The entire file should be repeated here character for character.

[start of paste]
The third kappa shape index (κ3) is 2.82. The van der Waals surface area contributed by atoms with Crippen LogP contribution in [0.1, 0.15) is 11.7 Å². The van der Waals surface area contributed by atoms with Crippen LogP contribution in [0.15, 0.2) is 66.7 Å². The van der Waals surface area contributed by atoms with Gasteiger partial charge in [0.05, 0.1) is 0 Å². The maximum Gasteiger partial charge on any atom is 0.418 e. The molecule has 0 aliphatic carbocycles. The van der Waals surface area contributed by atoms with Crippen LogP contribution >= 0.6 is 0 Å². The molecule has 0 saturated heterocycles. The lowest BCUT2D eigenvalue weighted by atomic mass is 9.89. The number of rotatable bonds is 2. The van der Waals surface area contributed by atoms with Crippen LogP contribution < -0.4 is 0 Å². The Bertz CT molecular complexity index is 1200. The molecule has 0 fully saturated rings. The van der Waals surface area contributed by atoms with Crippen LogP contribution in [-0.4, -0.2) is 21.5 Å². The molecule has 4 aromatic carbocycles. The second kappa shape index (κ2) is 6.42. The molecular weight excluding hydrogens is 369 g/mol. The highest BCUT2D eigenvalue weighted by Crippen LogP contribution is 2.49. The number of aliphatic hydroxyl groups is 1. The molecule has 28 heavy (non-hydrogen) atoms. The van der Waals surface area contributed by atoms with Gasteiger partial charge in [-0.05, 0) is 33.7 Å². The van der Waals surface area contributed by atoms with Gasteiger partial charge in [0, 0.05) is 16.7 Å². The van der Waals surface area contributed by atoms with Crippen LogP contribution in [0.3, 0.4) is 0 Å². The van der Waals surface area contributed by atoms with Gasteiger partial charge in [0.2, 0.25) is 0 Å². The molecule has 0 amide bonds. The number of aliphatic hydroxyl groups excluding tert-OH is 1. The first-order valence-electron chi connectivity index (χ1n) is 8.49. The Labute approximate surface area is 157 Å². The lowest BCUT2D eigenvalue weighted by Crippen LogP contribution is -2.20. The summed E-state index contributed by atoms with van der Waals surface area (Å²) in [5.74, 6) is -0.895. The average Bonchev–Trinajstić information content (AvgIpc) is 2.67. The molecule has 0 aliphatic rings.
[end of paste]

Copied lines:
The third kappa shape index (κ3) is 2.82. The van der Waals surface area contributed by atoms with Crippen LogP contribution in [0.1, 0.15) is 11.7 Å². The van der Waals surface area contributed by atoms with Crippen LogP contribution in [0.15, 0.2) is 66.7 Å². The van der Waals surface area contributed by atoms with Gasteiger partial charge in [0.05, 0.1) is 0 Å². The maximum Gasteiger partial charge on any atom is 0.418 e. The molecule has 0 aliphatic carbocycles. The van der Waals surface area contributed by atoms with Crippen LogP contribution >= 0.6 is 0 Å². The molecule has 0 saturated heterocycles. The lowest BCUT2D eigenvalue weighted by atomic mass is 9.89. The number of rotatable bonds is 2. The van der Waals surface area contributed by atoms with Crippen LogP contribution < -0.4 is 0 Å². The Bertz CT molecular complexity index is 1200. The molecule has 0 fully saturated rings. The van der Waals surface area contributed by atoms with Crippen LogP contribution in [-0.4, -0.2) is 21.5 Å². The molecule has 4 aromatic carbocycles. The second kappa shape index (κ2) is 6.42. The molecular weight excluding hydrogens is 369 g/mol. The highest BCUT2D eigenvalue weighted by Crippen LogP contribution is 2.49. The number of aliphatic hydroxyl groups is 1. The molecule has 28 heavy (non-hydrogen) atoms. The van der Waals surface area contributed by atoms with Gasteiger partial charge in [-0.05, 0) is 33.7 Å². The van der Waals surface area contributed by atoms with Gasteiger partial charge in [0, 0.05) is 16.7 Å². The van der Waals surface area contributed by atoms with Crippen LogP contribution in [0.3, 0.4) is 0 Å². The van der Waals surface area contributed by atoms with Gasteiger partial charge in [0.2, 0.25) is 0 Å². The molecule has 0 amide bonds. The number of aliphatic hydroxyl groups excluding tert-OH is 1. The first-order valence-electron chi connectivity index (χ1n) is 8.49. The Labute approximate surface area is 157 Å². The lowest BCUT2D eigenvalue weighted by Crippen LogP contribution is -2.20. The summed E-state index contributed by atoms with van der Waals surface area (Å²) in [5.74, 6) is -0.895. The average Bonchev–Trinajstić information content (AvgIpc) is 2.67. The molecule has 0 aliphatic rings.